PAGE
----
21 ago. 2010
My Review: The Karate Kid (6/10)
The Karate Kid, which should be called The Kung Fu Kid, is based on the famous 80`s movie starring Ralph Macchio and Pat Morita although this time the story takes place in China and the plot is a little different. Jaden Smith is the Ralph Macchio of this generation but he is much younger and Jackie Chan has a similar role to the one Pat Morita made famous as Mister Miyagi. I really couldn`t imagine these two actors playing these similar characters, but they did a great job and had great chemistry together. Chan was funny and at the same time he showed the wisdom his character needed to have. The famous chopstick and fly scene from the original Karate Kid is also used in this film, but with a nice twist. These sort of nostalgic elements that were introduced in the movie worked very well, and it was hard not to sympathize with Chan or Smith. Harald Zwart did a decent job with the direction of this movie, although at 140 minutes I felt it was too long. The other issue I had with the film is that it tries to preach against non violence, but it does it by using violence, and the main problem is that this time around the kids are even younger, they are twelve year olds. The scene where Chan has to defend himself from these kids who attack him just felt too awkward because you can`t help but think how a grown man would fight off these boys. Even though he never actually hits them, it still felt weird. Christopher Murphey did a decent job with the screenplay and brought us a more modern version of The Karate Kid without leaving out important details from the original.
Dre Parker (Jaden Smith) is a twelve year old only child living with his mother, Sherry (Taraji P. Henson), ever since his father passed away when he was younger and the film opens with Dre saying goodbye to his friends in Detroit because he is moving to China with his mom. Dre isn`t very excited about traveling to this new country and he isn`t interested in learning Chinese either. Once they arrive in China Dre meets a sweet girl from the neighborhood named Meiying (Wenwen Han) who happens to be a very talented cello player. But not everyone is as nice to Dre as Meiying is and he gets bullied by a group of kids who happen to know kung fu. The leader of the group is Cheng (Zhenwei Wang) whose sole purpose in the film is to make Dre`s life miserable. One day, when Dre is getting beat up by these bullies Mr. Han (Jackie Chan), the maintenance man from the apartment building Dre lives in, shows up and fights off the kids. Mr. Han befriends Dre who wants him to teach him Kung Fu. Mr. Han declines at first because he says Kung Fu is a way of life and not meant for violence and fighting, but after meeting the Kung Fu master (Rongguang Yu) where Cheng gets his training Mr. Han decides to sign Dre for the tournament in order for the kids to stop bullying him in school. Cheng promises to leave Dre alone so he can prepare for the tournament, Mr. Han begins training him and together they learn important lessons.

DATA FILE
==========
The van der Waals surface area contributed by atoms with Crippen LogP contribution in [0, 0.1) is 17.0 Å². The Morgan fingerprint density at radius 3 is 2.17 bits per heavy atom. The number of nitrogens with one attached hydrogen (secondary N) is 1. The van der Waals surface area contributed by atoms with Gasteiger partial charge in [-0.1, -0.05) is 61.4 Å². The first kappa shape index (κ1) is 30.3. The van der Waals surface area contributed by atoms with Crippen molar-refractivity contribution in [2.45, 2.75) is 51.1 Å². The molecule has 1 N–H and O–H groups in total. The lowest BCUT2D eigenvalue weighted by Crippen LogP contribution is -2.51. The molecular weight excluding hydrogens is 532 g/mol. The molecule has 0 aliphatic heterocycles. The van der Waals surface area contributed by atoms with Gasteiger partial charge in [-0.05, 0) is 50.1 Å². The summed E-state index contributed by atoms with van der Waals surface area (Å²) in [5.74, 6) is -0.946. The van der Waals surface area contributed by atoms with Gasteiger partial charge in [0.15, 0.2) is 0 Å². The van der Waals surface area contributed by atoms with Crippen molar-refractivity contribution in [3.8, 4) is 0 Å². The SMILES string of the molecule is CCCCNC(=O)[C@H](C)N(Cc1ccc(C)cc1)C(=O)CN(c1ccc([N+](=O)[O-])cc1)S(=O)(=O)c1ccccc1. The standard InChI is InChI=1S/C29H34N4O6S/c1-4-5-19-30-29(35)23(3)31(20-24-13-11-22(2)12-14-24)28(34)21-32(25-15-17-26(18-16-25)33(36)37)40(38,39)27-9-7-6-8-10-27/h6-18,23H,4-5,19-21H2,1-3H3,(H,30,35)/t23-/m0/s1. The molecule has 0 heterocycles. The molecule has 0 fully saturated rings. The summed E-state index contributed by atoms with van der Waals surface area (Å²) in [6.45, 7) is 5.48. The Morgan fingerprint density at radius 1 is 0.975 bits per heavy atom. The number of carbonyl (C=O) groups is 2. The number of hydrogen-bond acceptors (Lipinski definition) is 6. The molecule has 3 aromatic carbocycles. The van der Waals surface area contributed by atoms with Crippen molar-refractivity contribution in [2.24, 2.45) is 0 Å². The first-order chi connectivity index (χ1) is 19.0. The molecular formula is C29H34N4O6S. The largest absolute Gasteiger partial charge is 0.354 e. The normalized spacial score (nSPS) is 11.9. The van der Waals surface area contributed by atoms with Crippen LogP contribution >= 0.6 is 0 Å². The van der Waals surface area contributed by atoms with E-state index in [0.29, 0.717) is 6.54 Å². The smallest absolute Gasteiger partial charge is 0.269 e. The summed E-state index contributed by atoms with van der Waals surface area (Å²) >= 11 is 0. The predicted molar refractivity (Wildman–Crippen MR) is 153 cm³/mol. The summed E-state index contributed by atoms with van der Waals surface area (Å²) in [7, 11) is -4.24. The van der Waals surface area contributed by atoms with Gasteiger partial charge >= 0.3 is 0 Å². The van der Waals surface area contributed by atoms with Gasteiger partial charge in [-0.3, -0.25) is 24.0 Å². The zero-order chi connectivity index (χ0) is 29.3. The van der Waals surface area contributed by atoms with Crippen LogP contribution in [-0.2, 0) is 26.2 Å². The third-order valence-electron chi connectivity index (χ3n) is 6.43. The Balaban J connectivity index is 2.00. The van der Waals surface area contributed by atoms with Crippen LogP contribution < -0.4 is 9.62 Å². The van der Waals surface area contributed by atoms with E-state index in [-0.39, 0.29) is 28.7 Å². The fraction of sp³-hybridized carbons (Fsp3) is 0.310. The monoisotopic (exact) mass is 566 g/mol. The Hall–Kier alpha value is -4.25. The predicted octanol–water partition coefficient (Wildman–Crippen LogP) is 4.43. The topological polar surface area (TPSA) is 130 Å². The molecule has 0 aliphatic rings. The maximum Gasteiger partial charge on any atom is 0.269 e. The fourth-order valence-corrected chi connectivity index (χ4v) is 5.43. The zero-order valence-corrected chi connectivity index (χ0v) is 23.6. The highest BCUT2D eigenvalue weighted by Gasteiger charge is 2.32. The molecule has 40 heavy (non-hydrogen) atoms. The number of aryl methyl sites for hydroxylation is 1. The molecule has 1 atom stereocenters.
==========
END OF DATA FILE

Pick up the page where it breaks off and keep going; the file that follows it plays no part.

Jackie Chan and Jaden Smith are great together and they are the reason why the movie is above average because otherwise this is just a formulaic predictable film. One of the main differences this movie has with the original is that it takes place in China, which makes things all the more interesting because the scenery is beautiful. There are some great scenes of the Great Wall, of some temples in the mountaintops, and of the impressive National Stadium (the Bird`s Nest) constructed for the Olympics that just took place in Beijing. Zwart does a great job introducing us to the major touristic attractions in Beijing. The climax of the movie is also great with a very entertaining championship that takes place (which tops the original one). Fans of the original will be pleased as well as younger audiences who weren`t familiar with it. The main problem I had with this film is the age difference between the stars of the film. In the original Ralph was in his twenties, while in this movie Smith is a twelve year old so some of the fighting and training scenes seemed a little extreme for someone so young. I can`t help but remember a scene where Dre tells an old man who is beating him at ping pong “C`mon, man. I`m twelve.” That is what I kept on thinking when I saw this kid train so hard and fighting. The movie is still worth it because of the scenery and the great performances from Chan and Smith.